Dr. Benjamin Adebasui Akinkang



Baba Akinkang Abraham Anyaga was born 93 years ago in Fumbisi to Anyaga Ajanviti and Anyaga Akayue, both of blessed memory. He was the only son among four children. Chairman had no formal education but did well to educate himself in Buli literacy attaining a certificate in basic Buli literacy in 1990.

Chairman, as he was known, played a significant role in all sectors necessary for national development. He started life as a peasant farmer and a hunter. He had a hunting crew who were well enumerated, and the catch from their hunting rounds was usually distributed among the community members.


In the early 1960s, he went into commercial farming, cultivating almost every crop that is familiar to our terrain. As his contribution towards curbing deforestation, he cultivated a teak plantation which covers over 100 hectares of land at two different places in Fumbisi (the Baasa road and Wiesi hills). As a very successful farmer, he won the following awards:

Best farmer in the elstwhile Bulsa District in 1986

Best farmer Bulsa District 1988

Best farmer Bulsa District 1989

Best farmer in Sorghum category Upper East Region 1989

Best farmer, Upper East Region 1993.


Chairman also received an award for his outstanding contribution to the development of the entire Bulsaland from our late father, His Royal Highness Naab Ayieta Azantilow on his silver jubilee celebration as Paramount Chief of Bulsa.

His knowledge in agriculture was extensive, and he was a source of reference for most farmers in the entire Upper East Region.

In the area of health, he played a major advocacy role in the establishment of the Fumbisi Health Centre by mobilising land and workforce for the facility to be built. Many CHIPS (Community Health Improvement Services) zones were also established through his advocacy. In addition, Chairman played the role of a traditional healer and at a point in his life he had a book entitled “Where there is no doctor” from which he often referred to treat his patients.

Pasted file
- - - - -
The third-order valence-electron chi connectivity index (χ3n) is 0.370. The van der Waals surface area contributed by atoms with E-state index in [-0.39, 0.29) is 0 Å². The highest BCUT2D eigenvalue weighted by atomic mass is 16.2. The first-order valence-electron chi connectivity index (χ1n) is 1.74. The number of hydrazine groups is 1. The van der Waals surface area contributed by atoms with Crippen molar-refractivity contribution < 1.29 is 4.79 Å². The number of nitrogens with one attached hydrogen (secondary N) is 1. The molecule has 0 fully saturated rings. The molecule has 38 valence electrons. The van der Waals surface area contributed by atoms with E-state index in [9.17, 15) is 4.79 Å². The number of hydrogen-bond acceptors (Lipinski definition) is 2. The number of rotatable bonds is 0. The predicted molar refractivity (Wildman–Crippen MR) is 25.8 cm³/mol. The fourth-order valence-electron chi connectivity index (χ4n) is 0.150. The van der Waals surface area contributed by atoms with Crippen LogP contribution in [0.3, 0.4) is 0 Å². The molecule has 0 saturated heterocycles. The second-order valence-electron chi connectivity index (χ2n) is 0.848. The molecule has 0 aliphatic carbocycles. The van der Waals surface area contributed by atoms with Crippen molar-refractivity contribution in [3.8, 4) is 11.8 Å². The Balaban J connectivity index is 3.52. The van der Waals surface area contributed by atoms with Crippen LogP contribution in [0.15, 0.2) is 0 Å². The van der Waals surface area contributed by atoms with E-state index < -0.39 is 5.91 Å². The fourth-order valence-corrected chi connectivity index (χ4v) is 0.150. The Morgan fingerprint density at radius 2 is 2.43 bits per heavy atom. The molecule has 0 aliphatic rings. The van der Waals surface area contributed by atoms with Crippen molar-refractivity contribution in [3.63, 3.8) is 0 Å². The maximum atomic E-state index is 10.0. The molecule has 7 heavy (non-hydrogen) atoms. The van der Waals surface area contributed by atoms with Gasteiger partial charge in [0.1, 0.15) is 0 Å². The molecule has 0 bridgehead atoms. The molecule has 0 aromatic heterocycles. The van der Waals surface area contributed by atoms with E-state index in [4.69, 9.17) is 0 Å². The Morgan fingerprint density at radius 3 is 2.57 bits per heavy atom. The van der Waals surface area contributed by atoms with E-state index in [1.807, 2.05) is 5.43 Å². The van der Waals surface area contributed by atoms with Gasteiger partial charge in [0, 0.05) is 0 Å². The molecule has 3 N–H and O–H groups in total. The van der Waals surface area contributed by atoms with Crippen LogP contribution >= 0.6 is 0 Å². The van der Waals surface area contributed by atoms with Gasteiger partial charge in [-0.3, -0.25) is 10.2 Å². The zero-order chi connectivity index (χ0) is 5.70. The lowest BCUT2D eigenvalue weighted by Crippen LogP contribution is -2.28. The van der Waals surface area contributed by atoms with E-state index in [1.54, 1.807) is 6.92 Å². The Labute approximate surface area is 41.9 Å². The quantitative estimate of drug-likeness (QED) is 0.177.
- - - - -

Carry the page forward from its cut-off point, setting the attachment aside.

Furthermore, the educational sector also benefited from this knowledgeable man. He was the PTA chairman of Fumbisi Old Primary School for several years, and through this position he was able to lobby for the building of the main school block. He was also very instrumental in the establishment of the Fumbisi Senior High School. He resisted attempts by the powers that the secondary school should be diverted to another region and quickly provided land for its estabilishment. His love for education saw him lobbying for sponsorship for many students who are now working in responsible positions in several parts of the country.


Chairman was a pioneer assemblyman in the erstwhile Bulsa District in 1992, and remained a government appointee assemblyman till 2014. He contested the chieftaincy in Fumbisi in 1979, and though he lost he still played a role similar to a traditional leader to the extent that many thought he was a chief. He was one of the founding members of both the district and regional branches of the great National Democratic Congress in Bulsa South, in Bulsaland and in the Upper East Region and chaired the Bulsa branch of the party from 1992 to 2014. A passionate member of the NDC, his loyalty for the party was immeasurable. This was evident in the fact that he used his personal resources to run its South Bulsa branch of which he was chairman, especially during the party’s period in opposition. His name was synonymous with the NDC, and many called it Akinkang Partiwa.

Chairman became a Christian in the 1960s, when he helped mobilise funds and also allotted vast land for the establishment of the Presby Church in Fumbisi, hence the name Akinkang wondoku. Despite his conversion to Christianity, he was still an epitome of knowledge in the area of Bulsa traditional religion. He never wholly abandoned ancestor worship but practised some of its spiritual aspects that relate to honesty and compassion.

Chairman’s love for people went beyond his family. In the recent past, almost every section in Fumbisi was given food donations at Christmas and New Year. His house was like a food warehouse where the less privileged came for assistance in times of need. And he would put his tractors at the disposal of needy farmers, widows and the aged especially.

He played a major role in conflict resolution in the entire Bulsaland. It was not uncommon to see people visiting him regularly to seek advice on conflict issues. He helped resolve countless marital and familial disputes.

Chairman was not in good health for most part of 2016, and the situation got worse in August when he was admitted at the Sandema Hospital and subsequently referred to the Tamale Teaching Hospital where he finally took his last breath on 19thSeptember, and laid to rest in Fumbisi on 22nd October.



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